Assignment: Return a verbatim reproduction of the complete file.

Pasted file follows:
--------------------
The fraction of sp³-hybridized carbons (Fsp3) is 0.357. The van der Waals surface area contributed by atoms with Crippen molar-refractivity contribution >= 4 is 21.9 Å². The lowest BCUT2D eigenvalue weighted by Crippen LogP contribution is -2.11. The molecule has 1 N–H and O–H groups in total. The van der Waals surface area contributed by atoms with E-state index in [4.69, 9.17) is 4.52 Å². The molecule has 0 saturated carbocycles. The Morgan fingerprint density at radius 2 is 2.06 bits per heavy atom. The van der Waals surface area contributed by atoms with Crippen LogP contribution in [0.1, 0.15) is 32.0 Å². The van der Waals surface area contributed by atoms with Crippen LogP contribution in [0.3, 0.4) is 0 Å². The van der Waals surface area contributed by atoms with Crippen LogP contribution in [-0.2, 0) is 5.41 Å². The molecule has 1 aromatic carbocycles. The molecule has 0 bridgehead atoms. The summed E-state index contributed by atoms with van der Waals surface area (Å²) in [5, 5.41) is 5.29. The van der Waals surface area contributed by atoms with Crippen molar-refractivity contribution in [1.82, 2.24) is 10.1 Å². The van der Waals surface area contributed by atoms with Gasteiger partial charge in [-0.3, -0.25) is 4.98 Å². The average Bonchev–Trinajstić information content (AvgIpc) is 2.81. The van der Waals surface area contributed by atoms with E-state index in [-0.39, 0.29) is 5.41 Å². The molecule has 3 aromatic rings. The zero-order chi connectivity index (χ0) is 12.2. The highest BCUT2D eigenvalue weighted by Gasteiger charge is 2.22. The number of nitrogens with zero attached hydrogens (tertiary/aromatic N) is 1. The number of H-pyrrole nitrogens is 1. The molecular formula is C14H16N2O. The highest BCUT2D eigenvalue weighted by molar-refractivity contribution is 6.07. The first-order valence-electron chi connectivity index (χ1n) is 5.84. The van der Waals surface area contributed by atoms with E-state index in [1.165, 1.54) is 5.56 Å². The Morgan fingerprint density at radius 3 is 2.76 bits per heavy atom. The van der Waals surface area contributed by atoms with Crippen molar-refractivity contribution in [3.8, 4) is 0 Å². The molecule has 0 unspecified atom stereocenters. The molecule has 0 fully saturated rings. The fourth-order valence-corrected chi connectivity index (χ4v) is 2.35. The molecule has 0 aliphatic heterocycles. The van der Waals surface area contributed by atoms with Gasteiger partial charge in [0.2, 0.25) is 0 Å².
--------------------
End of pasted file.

The fraction of sp³-hybridized carbons (Fsp3) is 0.357. The van der Waals surface area contributed by atoms with Crippen molar-refractivity contribution >= 4 is 21.9 Å². The lowest BCUT2D eigenvalue weighted by Crippen LogP contribution is -2.11. The molecule has 1 N–H and O–H groups in total. The van der Waals surface area contributed by atoms with E-state index in [4.69, 9.17) is 4.52 Å². The molecule has 0 saturated carbocycles. The Morgan fingerprint density at radius 2 is 2.06 bits per heavy atom. The van der Waals surface area contributed by atoms with Crippen LogP contribution in [0.1, 0.15) is 32.0 Å². The van der Waals surface area contributed by atoms with Crippen LogP contribution in [0.3, 0.4) is 0 Å². The van der Waals surface area contributed by atoms with Crippen LogP contribution in [-0.2, 0) is 5.41 Å². The molecule has 1 aromatic carbocycles. The molecule has 0 bridgehead atoms. The summed E-state index contributed by atoms with van der Waals surface area (Å²) in [5, 5.41) is 5.29. The van der Waals surface area contributed by atoms with Crippen molar-refractivity contribution in [1.82, 2.24) is 10.1 Å². The van der Waals surface area contributed by atoms with Gasteiger partial charge in [-0.3, -0.25) is 4.98 Å². The average Bonchev–Trinajstić information content (AvgIpc) is 2.81. The van der Waals surface area contributed by atoms with E-state index in [-0.39, 0.29) is 5.41 Å². The molecule has 3 aromatic rings. The zero-order chi connectivity index (χ0) is 12.2. The highest BCUT2D eigenvalue weighted by Gasteiger charge is 2.22. The number of nitrogens with zero attached hydrogens (tertiary/aromatic N) is 1. The number of H-pyrrole nitrogens is 1. The molecular formula is C14H16N2O. The highest BCUT2D eigenvalue weighted by molar-refractivity contribution is 6.07. The first-order valence-electron chi connectivity index (χ1n) is 5.84. The van der Waals surface area contributed by atoms with E-state index in [1.165, 1.54) is 5.56 Å². The Morgan fingerprint density at radius 3 is 2.76 bits per heavy atom. The van der Waals surface area contributed by atoms with Crippen molar-refractivity contribution in [3.8, 4) is 0 Å². The molecule has 0 unspecified atom stereocenters. The molecule has 0 fully saturated rings. The fourth-order valence-corrected chi connectivity index (χ4v) is 2.35. The molecule has 0 aliphatic heterocycles. The van der Waals surface area contributed by atoms with Gasteiger partial charge in [0.2, 0.25) is 0 Å².